The LIM process can be a cost effective method of manufacturing high volumes of simple geometry and complex products. Typical parts produced include electronic components, isolators, O-rings, and seals for use in the aerospace, medical, consumer and automotive industries. 

    Liquid silicone rubber is a versatile material that has low surface energy and a broad temperature range. This along with other properties makes it an excellent choice for medical device components. It can be formulated to be both conductive and non-conductive allowing it to be useful in electrical applications. Silicone can be colored and this along with its finish gives it aesthetic appeal.  Its elasticity provides an avenue for designing specific mechanical applications.  

    Overview of Compression Molding

    Compression molding involves the compression of specific compounds of catalyzed rubber between two halves of a heated mold while applying tremendous pressure. Once released from the mold by hand, the cured material holds the internal shape of the mold producing a specific part.

    Tooling Considerations for Compression Molding

    The tooling for compression molding typically consists of two pieces of steel or sometimes aluminum that, when put together, form an enclosed space that creates a part. One side of the mold may be machined to create the outside geometry of a desired part and the other side might contain the details of the inside of a part.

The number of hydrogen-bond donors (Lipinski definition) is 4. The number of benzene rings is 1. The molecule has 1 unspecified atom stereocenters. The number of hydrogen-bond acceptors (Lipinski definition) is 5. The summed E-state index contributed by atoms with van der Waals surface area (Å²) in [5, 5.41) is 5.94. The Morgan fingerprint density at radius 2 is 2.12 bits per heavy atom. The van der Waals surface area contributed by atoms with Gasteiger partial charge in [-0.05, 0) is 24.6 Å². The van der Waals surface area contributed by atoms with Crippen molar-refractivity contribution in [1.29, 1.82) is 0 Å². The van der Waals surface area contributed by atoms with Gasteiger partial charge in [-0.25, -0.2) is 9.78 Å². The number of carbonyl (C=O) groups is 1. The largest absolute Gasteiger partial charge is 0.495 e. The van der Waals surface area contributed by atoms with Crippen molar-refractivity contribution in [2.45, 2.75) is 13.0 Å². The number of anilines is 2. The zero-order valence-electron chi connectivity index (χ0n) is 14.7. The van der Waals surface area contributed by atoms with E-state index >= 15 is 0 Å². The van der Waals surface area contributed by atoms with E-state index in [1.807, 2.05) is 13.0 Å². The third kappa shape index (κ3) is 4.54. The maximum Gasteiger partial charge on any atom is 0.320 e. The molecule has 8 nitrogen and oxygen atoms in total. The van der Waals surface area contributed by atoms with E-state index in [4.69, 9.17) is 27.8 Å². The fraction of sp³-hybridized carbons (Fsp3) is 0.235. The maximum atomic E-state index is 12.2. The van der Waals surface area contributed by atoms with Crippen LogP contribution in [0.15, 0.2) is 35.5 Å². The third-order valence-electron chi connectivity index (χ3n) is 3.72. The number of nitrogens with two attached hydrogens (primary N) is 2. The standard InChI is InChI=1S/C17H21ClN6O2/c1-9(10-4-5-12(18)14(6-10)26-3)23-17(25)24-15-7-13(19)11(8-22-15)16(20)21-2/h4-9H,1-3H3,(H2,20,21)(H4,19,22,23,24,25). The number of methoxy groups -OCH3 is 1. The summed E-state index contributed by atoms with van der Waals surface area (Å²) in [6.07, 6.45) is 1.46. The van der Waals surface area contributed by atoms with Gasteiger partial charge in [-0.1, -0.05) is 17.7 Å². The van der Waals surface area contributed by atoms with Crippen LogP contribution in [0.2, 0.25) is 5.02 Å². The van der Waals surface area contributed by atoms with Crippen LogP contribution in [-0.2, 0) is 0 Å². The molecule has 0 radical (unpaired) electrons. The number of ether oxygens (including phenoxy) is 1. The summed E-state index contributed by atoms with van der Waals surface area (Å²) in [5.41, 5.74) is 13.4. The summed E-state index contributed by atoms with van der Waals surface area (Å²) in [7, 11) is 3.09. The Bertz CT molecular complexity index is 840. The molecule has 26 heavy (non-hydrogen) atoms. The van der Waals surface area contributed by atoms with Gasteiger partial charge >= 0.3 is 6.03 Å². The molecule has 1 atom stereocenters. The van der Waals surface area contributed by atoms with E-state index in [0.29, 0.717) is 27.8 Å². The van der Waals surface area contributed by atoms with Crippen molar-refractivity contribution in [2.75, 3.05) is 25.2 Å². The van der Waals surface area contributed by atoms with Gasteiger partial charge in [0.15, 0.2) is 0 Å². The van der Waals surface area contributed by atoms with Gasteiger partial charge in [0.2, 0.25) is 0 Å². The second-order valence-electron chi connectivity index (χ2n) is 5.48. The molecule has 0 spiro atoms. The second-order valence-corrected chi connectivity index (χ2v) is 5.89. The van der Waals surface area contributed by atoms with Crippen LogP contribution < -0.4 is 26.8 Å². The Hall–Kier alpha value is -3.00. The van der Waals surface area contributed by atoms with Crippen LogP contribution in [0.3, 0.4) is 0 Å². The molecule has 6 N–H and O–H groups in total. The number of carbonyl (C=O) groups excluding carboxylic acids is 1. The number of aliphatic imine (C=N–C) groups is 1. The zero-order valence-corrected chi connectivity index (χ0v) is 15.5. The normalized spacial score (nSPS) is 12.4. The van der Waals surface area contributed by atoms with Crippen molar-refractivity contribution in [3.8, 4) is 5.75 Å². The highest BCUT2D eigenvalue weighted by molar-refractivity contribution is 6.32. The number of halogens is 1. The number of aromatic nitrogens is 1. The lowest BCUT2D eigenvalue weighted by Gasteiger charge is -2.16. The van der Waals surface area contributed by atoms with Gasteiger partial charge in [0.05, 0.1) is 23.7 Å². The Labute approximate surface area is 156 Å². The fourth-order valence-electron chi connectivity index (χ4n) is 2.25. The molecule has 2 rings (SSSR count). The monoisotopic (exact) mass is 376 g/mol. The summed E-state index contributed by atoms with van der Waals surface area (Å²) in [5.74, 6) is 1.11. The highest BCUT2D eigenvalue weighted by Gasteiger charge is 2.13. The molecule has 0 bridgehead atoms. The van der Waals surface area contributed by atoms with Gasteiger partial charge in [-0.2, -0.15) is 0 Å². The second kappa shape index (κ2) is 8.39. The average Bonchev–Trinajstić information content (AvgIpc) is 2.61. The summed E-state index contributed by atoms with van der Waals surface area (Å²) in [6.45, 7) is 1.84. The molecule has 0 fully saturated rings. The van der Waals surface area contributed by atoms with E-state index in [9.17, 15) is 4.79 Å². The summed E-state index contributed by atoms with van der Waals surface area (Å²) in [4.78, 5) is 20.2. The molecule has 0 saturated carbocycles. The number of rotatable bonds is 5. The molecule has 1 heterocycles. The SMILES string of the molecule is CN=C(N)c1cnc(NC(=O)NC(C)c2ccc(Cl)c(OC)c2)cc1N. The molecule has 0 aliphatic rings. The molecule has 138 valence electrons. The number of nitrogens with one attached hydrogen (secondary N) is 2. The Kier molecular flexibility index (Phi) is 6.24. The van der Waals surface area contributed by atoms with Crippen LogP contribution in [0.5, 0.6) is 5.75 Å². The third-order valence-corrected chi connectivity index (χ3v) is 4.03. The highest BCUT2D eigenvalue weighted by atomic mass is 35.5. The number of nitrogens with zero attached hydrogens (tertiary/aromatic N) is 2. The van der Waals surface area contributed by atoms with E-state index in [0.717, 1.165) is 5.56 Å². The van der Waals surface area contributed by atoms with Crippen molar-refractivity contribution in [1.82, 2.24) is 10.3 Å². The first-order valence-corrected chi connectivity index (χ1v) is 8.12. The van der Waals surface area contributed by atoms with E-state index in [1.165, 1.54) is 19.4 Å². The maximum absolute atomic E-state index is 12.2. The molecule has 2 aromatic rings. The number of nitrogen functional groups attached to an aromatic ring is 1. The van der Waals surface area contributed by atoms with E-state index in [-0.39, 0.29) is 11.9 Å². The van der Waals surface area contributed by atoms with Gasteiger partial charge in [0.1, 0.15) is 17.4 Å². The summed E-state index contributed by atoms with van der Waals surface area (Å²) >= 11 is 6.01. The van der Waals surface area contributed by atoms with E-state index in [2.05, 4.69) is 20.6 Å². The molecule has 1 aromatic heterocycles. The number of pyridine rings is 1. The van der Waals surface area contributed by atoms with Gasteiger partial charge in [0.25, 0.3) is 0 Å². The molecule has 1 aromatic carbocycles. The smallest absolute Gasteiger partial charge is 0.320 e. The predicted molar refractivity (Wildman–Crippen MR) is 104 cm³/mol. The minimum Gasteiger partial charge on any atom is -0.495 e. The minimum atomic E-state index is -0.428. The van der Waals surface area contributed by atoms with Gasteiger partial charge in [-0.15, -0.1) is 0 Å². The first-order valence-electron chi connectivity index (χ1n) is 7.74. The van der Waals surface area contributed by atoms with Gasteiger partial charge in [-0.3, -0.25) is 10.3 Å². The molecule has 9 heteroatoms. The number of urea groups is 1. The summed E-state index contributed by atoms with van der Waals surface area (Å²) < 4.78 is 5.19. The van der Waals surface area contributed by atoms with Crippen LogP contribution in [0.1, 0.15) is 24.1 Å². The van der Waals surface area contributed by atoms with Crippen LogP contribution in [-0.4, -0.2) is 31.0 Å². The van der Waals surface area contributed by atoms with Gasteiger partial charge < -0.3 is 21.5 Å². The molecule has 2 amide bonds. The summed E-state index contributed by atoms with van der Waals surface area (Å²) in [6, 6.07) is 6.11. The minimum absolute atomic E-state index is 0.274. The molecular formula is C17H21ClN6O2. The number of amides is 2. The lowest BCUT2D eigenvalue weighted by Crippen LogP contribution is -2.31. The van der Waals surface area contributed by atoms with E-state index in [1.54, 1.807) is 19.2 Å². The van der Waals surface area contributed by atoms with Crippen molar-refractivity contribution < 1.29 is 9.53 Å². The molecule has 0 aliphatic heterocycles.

The costs associated with building the mold are directly related to the amount of complexity required to be machined into the mold to make the desired design. The more complex or the larger the part, the number of cavities that are requested to be made that make individual parts in a mold, the time and type of material used to make the mold all go into the cost.

    Additionally there is a cost to set-up and test new molds that is usually folded into the mold cost.  This would include press time, material cost and any additional cost estimated by a molder.

    Material and Design Considerations for Compression Molding

    Compression molding can be used to manufacture a startlingly wide variety of products. The diversity of compounds within the types of material is nearly limitless allowing it to be designed to make parts that can perform with specific mechanical requirements, chemical resistance properties, and environmental qualifications.  

    The compression molding process may not display the same level of accuracy and precision, which makes it less suitable for products where tight dimensional tolerance is critical and where flash and parting line shift may cause issues.  This makes trimming of parts, and nitrogen de-flashing of parts a go–to solution for some of these issues.

    Applications and Uses of Compression Molding

    The compression process is useful for the production of large or small parts with varying degrees of complexity usually lending itself better to smaller quantities of parts as it is slower and more labor intensive than injection molding of rubber. Designers and engineers often employ it for prototyping and sample production operations to test out new part or product designs.  However, this process can be used successfully to make high quantities of parts.  

    Any industry can benefit in the use of compression molding rubber parts.  Medical, oil and gas, aerospace, electronics, automotive and other consumer products companies all use products made with compression molding.  

    Overview of Transfer Molding